A church that tries to do it all, be everything to everybody, reach every man, woman, and child, runs the risk of dying from exhaustion…exhausted people, exhausted resources, and exhausted funds. One church simply can’t do it all. One powerful result of strategic planning is determining what our church or NPO will NOT do.


Successfully leading an organization through change is difficult…especially if the people do not yet realize the need for change. That is why it is so important to define reality before attempting a big initiative or a change in direction. Are the people ready for change? Is there data (demographic analysis, survey results, health assessments, etc.) that support a need for change? Change for the sake of change can be disastrous.


Wise leaders do their homework and prepare their staff and people for the process of discovering God’s next steps for the organization. This is where Leadership Outreach consultants become so helpful to churches and NPO’s. Our teams of facilitators work with your people to discover God’s plan for your ministry and then establish the framework for seeing that vision accomplished.

If your church, ministry, or non-profit organization is in need of change, call Leadership Outreach today to discuss how our team of trained strategists can assist you in developing your unique, God-ordained strategic plan.


Tim Neptune is the founder and president of Leadership Outreach. A seasoned pastor with over twenty years ministry experience, Tim is a facilitator, strategist, and leadership coach. He can be reached at or by phone at (239) 775-5323.


4 Ways Churches Waste Their Time

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Church Growth: My guess is that you’d rather not try 1600 ministry activities before you find the one that works.  

Have you ever worked hard on a project, only to realize later it was a waste?  You’re not alone, and of course, as long as you have a heart to learn from your mistakes, you might be able to chalk up your failures as Thomas-Edison-style “that’s another way not to do it” lessons.  Edison famously “failed” to invent a working light bulb many times over, testing more than 1600 possible filaments before stumbling onto the right one!

My guess is, however, that you’d rather not try 1600 ministry activities before you find the one that works.

Here are four ways churches waste their time:

  1. Measuring activities rather than results.

It may be fun and self-affirming to consider how many sermons have been preached, how many events have been hosted, how many dollars have been given or how many bulletins have been printed. But wouldn’t you rather know how many lives were changed, how many people made a commitment to Christ, or how many members took a next-step of spiritual growth?  Measuring activity can lead you (and your team) to do more and more “work” without any real test of effectiveness.  Measuring results forces us to do that which yields good fruit for God’s kingdom.

2. Operating on hunches instead of data.

You have a great idea! But does it fit with the mission of the organization?  Is it right for the people in your city? Are people really interested in volunteering for it? Would it make as big of an impact as you might hope? Letting data hold your ideas accountable is a great way to avoid massive time and money-wasters. How many people in the church really feel a burden to jump into this new ministry idea? How much money will it actually take? What specific results will this idea yield, and why is it better than what we are currently doing? Are there any better ways to achieve the same objective, using different means?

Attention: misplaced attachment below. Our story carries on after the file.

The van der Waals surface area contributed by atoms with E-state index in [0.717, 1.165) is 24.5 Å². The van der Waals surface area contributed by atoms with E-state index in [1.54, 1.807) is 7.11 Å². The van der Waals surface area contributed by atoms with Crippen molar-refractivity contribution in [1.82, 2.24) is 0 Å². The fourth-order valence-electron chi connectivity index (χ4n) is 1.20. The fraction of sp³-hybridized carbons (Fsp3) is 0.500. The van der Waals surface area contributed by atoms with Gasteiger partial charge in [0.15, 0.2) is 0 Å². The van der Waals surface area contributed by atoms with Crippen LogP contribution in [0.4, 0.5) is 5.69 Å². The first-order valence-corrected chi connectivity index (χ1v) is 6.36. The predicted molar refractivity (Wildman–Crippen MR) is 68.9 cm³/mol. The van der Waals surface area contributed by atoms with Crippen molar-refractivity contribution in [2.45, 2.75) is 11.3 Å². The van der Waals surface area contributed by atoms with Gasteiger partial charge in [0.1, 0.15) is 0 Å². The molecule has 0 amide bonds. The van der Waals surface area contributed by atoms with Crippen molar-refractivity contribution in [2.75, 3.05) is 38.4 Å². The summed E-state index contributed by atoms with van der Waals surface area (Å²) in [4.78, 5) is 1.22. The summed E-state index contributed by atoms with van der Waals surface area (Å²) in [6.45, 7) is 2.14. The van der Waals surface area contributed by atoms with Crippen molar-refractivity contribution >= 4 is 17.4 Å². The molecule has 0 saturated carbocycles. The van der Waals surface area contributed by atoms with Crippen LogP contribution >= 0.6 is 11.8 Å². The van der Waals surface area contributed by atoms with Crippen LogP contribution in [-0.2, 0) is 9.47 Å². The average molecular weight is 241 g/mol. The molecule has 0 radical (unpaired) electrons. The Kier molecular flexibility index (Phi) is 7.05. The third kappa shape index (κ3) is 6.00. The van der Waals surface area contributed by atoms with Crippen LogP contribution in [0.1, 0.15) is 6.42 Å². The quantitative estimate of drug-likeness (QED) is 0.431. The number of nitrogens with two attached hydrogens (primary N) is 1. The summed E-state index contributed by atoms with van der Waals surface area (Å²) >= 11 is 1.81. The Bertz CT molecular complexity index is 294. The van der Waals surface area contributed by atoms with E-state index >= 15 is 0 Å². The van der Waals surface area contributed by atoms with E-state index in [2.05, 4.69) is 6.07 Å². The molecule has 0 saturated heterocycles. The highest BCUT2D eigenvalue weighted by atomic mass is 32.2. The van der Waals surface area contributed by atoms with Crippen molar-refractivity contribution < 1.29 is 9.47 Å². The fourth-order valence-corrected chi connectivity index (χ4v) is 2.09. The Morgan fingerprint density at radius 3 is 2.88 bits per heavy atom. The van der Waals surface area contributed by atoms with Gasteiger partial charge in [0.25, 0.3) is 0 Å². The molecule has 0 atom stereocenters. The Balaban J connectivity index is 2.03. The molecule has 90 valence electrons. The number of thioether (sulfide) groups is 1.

I’m not suggesting that you study your church to death, but that you let even your best “hunch” be exposed to some honest vetting.  Don’t trust your own perceptions. Churches and organizations have wasted vast amounts of time, personnel and money on hunch-driven assumptions, all of which could have been saved by a bit of humility, patience, and study.

3. Not listening to your team.

Your team loves you, and even more, they love what your church or organization is doing.  That’s why they serve!  This means that when one of them comes to you with a red flag, or an alternative theory, you should push pause. (Granted, some team members are always contrarian, and I’m not suggesting rearranging every time they push back against you.)

But when core, inner circle friends and staff start suggesting other ways to get the same thing done, take note – they may be telegraphing their disapproval, in the nicest way possible.

In an ultimate sense, if you have the “power of the purse” in the organization, your team (particularly those who are paid) will have to fall in line behind you, even if they don’t like or agree with your direction.  Sometimes, this is appropriate, and a necessary choice to lead over the objections of others.  But most of the time, if your team isn’t fully-convinced, you shouldn’t be either.

4. Letting your strategic plan stay in the filing cabinet.

One of the most frequent objections I hear to the strategic planning process goes like this: “We tried that a few years ago!”  All the work, study, consultation and prayer that goes into formulating a strategic plan for a church, and then, the filing cabinet? Or even worse, a lost PDF in your email archives?

This is the responsibility of the lead pastor or ministry leader, to keep the vision in front of the team. If you don’t have the plan on your desk, no one else will.  If you aren’t asking for metrics and measurements regarding organizational objectives, people will reset to old and easy patterns.  If you aren’t celebrating victories or flagging action items that have fallen behind, your team won’t be encouraged to keep moving.  You’ll overhear one of them at the coffee station telling a friend, “Yeah, we did some strategic planning meetings a few months ago.  Nothing really came of it.”

About the Author–Dan Jarvis is a certified strategists with Leadership Outreach and a free-lance writer. He is the editor of Revive! Magazine, a publication of Life Action Ministries. Dan is the author of Commissioned, a book detailing the explosive growth of the local church in India. Dan can be reached at